Then came the day God worked a miracle…
A Day of Healing
Sunday, July 28, 2019 started out rough. Tracy overslept, missing the 9:00 am service and then, while in bed trying to wake up and get moving, she spilled hot coffee all over herself and her iPad, and burned her leg.
“Do you want to stay home?” Bradley asked, as they cleaned up the mess and put a cold cloth on her leg. “We could watch online.”
“No! I need to go,” she said. “We’re going.”
On the way into church, Tracy learned that a prayer and healing service was to be held the following Wednesday. “I’d gone before,” Tracy said, “but it had been too overwhelming for me, and I’d left. I wanted to try again. But I kept asking myself, was it right for me to ask to be healed? God was clearly using my condition to help others, I didn’t want to question his will. I wanted to be obedient.”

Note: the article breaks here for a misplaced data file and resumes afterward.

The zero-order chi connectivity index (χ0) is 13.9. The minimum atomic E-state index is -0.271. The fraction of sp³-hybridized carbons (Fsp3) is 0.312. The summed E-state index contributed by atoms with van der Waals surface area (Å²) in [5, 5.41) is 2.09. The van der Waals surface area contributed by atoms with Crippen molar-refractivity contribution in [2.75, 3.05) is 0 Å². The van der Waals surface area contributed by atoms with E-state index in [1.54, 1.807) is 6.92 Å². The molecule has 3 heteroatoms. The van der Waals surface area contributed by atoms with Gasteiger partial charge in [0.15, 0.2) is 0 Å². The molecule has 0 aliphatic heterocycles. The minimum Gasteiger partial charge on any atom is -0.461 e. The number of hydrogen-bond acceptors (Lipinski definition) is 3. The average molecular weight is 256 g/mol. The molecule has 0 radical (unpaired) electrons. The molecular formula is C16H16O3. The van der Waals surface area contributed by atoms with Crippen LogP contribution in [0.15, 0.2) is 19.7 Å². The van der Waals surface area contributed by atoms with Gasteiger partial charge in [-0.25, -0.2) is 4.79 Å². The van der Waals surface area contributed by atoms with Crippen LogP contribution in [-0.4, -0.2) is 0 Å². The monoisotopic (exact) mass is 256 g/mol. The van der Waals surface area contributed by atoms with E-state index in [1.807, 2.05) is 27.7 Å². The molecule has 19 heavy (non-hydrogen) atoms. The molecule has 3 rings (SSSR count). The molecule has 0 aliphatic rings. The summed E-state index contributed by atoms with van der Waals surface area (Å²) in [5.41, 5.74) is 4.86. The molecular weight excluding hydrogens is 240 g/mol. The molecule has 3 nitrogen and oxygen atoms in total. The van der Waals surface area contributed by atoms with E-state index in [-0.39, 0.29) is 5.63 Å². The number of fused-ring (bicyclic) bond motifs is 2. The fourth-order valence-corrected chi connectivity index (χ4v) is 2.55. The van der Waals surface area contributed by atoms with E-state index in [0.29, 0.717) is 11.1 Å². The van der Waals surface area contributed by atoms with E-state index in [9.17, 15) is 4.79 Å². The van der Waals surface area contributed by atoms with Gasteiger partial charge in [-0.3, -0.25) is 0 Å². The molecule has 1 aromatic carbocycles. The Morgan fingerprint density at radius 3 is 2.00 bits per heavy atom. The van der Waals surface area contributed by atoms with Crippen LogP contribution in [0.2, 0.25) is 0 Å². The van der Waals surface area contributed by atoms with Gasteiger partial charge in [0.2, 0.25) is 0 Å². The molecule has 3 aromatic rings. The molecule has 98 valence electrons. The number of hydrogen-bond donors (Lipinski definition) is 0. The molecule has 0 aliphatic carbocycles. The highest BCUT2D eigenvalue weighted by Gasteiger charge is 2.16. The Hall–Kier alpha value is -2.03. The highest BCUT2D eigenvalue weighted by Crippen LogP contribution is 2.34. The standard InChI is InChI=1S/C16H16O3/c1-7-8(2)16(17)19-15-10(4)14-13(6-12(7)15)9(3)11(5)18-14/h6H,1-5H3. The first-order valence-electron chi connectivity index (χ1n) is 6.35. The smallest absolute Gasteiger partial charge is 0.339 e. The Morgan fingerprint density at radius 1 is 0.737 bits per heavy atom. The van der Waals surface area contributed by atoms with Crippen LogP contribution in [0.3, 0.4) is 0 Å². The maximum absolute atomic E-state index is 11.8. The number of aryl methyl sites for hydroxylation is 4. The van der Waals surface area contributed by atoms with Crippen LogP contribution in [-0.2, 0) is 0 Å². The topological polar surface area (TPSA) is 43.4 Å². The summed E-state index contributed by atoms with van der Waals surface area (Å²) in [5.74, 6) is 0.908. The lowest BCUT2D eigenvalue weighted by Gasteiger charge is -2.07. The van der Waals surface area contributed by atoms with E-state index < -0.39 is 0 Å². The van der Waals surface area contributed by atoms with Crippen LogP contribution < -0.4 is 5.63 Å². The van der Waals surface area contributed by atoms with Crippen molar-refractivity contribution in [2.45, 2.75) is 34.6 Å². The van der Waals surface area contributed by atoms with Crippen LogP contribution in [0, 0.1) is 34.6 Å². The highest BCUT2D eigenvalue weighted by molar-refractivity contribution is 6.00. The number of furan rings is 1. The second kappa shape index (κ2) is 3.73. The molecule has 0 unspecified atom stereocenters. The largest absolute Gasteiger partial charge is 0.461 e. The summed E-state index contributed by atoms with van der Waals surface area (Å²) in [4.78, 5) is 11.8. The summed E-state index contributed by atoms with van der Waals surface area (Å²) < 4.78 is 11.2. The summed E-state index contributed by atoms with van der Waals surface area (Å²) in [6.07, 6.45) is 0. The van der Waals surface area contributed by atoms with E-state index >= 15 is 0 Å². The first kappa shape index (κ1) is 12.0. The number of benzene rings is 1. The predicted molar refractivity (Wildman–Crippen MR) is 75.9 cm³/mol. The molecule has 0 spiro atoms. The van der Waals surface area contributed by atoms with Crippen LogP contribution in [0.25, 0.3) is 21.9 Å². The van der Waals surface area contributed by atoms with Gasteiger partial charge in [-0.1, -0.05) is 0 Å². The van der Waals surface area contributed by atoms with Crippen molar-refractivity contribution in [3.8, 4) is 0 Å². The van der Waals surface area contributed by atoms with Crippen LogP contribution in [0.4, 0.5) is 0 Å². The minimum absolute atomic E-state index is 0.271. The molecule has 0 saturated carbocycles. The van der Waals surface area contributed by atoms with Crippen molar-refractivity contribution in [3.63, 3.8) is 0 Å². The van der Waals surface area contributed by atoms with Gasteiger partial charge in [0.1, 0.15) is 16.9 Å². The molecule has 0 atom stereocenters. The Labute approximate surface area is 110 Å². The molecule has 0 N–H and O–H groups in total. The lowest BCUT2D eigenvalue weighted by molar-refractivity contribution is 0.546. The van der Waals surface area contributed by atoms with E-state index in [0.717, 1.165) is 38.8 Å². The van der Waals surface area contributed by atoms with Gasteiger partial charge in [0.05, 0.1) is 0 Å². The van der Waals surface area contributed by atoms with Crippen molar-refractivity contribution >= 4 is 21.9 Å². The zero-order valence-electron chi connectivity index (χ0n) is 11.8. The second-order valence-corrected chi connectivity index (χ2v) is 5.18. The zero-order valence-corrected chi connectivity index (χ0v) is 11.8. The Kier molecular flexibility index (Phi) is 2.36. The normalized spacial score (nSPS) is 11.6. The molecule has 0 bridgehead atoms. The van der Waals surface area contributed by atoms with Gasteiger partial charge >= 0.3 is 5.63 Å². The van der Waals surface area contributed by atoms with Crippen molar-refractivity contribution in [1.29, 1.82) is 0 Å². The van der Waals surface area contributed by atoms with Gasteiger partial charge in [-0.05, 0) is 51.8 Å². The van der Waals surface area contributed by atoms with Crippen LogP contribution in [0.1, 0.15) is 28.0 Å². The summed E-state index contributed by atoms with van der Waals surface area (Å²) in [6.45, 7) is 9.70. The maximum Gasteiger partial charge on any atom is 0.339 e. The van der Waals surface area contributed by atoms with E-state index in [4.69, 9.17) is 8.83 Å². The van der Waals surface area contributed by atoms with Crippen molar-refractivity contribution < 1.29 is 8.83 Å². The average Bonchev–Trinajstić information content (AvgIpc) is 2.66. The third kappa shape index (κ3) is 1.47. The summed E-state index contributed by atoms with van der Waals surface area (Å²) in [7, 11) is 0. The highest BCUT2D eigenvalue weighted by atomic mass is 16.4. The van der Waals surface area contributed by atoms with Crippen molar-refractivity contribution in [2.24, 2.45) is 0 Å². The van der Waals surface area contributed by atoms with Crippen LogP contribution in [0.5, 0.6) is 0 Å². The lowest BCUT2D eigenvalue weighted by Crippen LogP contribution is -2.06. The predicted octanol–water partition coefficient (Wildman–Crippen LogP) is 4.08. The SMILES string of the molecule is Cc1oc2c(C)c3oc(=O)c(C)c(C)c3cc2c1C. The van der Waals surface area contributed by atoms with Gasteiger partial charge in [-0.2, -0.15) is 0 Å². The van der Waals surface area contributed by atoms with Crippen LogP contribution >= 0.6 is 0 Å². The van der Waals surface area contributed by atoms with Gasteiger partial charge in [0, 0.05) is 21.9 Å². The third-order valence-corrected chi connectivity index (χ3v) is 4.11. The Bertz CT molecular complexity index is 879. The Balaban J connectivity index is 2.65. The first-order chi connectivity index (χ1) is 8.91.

Before entering the worship center, Tracy stopped to grab a coffee—not having gotten a replacement cup after the spill. Soon she and Bradley settled in to hear the message from guest pastor, Daniel Floyd. Before long, Tracy was writing all over her message notes in line with Pastor Daniel’s main points. It was a message that would lead her to a miracle.
When you start running after your calling, storms pop up.
Tracy wrote: I was so involved in my church, growing in my faith before I fell 5 years ago. All the challenges…all the storms have forced me to pull back from so much.
The enemy is more confident in your calling than you are.
Tracy wrote: I’ve been so confused on what my calling is. I feel inadequate to serve others like I used to. The enemy has me doubting myself.